On December 23 the Province announced its decision to fund a replacement for the existing LeMarchant St. Thomas (LMST) school. The project, officially referred to as the South Peninsula Elementary, is included in its 2014/15 Capital Plan. This was one of only two new construction projects applied for by the school board, both of which were approved. The other eight requests were for Additions and Alterations and included Inglis Street Elementary. None of these have been approved at this time but will, in all likelihood, be resubmitted in the coming year. As stated in the board’s request, LMST’s robust population and the projected ongoing demand, the advanced state of the building’s deterioration, the age of fixtures, mechanical, and electrical systems, the lack of ventilation and the insufficiency of programme spaces, as well as the necessity to house some students in a physically separate location, all support the building of a new school. At this point the 90 year old building is viewed as having insufficient residual value to be approached as a renovation. Next steps will be shared as they become available.
Superintendent’s invitation to SACs. It’s been almost a year since our strategic plan was drafted and put into effect, serving as the guiding principle for the 2013/14 business plan and all board actions, and three months since the hiring of Elwin LeRoux, our new Superintendent. In the interest of ongoing communication and refinement of the plan, he is inviting SACs to meet and speak with him on Saturday, January 18 at 9:00 am, 11:00 am, or 1:00 pm; HRSB Office at 33 Spectacle Lake Drive, Dartmouth. He wants your input on the board’s priorities for teaching and learning. Storm date: Saturday, January 25.
The recently released School Review Process Discussion Paper is available at http://www.ednet.ns.ca/schoolreviewprocess/SchoolReviewDisPaper_Eng_FINAL.pdf. Biting off a bigger chunk than its predecessors, it contemplates changes of a more substantive nature: looking at families of schools instead of isolating single schools for review and engaging in long-term planning with all parties at the table simultaneously – school board, municipality, and province – instead of individually. It recognizes that the best decision requires cooperation, thoroughly supportable data, and a better weighting of qualitative to quantitative factors. SACs will play a key role in refining this document. The date for the meeting closest to District 4 is Tuesday, January 21, 7:00 pm, at Dartmouth High School.
Connectivity. One of my biggest frustrations as SAC chair was the inability to connect with other SACs when needed. With this newsletter the schools of District 4 now have that connectivity. If ever there’s something you’d like to share with or ask of other SACs in the Citadel or the J.L. Ilsley family of schools, the 13 schools of District 4, send me some copy and I’ll add it to the next newsletter. It goes to all SAC and PTA chairs and co-chairs, principals and vice principals. Event announcements. Questions. Whatever. Bring it up, bring it on. Ultimately this list will live elsewhere but for the time being, for the privacy of the recipients, it will be available as described.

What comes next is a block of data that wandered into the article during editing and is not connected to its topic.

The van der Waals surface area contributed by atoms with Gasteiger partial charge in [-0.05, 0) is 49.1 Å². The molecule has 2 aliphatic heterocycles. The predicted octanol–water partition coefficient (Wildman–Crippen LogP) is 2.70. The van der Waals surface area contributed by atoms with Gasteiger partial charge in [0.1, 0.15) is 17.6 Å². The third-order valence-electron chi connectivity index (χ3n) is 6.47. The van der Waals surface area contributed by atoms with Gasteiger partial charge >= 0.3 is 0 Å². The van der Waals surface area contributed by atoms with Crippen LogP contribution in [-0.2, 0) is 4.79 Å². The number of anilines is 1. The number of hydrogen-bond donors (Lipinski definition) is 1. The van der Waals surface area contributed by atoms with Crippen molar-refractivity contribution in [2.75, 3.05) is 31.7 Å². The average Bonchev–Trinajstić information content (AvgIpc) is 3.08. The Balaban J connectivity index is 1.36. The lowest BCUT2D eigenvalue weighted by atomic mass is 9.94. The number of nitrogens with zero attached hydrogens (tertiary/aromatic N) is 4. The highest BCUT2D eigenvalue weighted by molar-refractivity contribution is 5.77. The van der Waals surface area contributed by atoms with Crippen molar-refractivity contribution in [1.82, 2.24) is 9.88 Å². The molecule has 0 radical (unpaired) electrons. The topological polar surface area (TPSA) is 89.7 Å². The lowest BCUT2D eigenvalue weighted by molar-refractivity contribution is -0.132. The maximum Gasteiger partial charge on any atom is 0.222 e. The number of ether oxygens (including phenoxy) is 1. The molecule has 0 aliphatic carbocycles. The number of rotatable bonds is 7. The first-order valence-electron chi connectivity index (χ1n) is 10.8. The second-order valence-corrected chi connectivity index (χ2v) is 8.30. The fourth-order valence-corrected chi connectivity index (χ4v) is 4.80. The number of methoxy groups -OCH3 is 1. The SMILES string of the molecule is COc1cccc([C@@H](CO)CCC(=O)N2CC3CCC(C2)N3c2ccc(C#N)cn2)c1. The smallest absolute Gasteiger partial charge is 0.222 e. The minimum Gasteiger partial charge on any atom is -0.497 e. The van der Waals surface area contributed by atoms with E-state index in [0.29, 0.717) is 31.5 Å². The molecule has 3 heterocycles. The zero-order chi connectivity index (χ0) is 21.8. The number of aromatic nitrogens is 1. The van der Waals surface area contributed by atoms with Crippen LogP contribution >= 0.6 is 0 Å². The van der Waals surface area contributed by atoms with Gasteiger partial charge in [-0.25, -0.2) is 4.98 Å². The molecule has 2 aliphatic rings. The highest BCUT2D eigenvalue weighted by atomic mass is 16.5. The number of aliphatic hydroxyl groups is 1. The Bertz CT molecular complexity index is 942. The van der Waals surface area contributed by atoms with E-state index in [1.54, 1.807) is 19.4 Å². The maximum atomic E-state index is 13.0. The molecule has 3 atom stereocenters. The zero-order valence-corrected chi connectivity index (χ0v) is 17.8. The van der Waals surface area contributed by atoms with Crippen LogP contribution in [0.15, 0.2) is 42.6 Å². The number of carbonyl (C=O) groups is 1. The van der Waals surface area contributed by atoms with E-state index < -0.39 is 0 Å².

SACs Matter. SACs have an important role to play in advising the principal and staff and providing feedback and information. Going back almost 20 years, the province saw the need for this form of school-level involvement and made a place for it in legislation. Their powers are enshrined in the Education Act and described in very readable fashion in a handbook produced by the Province. How an SAC manifests at any given school is very much an expression of that school. SACs are how we get to support kids – ours and others – during those those hours when they’re not physically with us and in ways that we otherwise could not. It’s ours to make of what we will.
Upcoming: A report on a November 28 meeting at Halifax Central Junior High at which the topic of extracurriculars, the supervision requirement, and how the two might be better aligned was the topic of discussion.
Citadel Theatre Society, representing the Spatz Theatre, assigns one seat on its board to a school board member. I am now that member. The school board was, in effect, the project’s financier. Since the Province does not fund auditoriums on the grounds that they are not programme related, a group of interested citizens formed themselves into a society and fundraised the necessary money to build the space. It now has a staff of one, a manager who markets and arranges bookings, and a steadily growing list of paying users. It is also used extensively by the school and programmes.
And an interesting read for those still on break: The Principal: the Most Misunderstood Person in All of Education from Atlantic Monthly.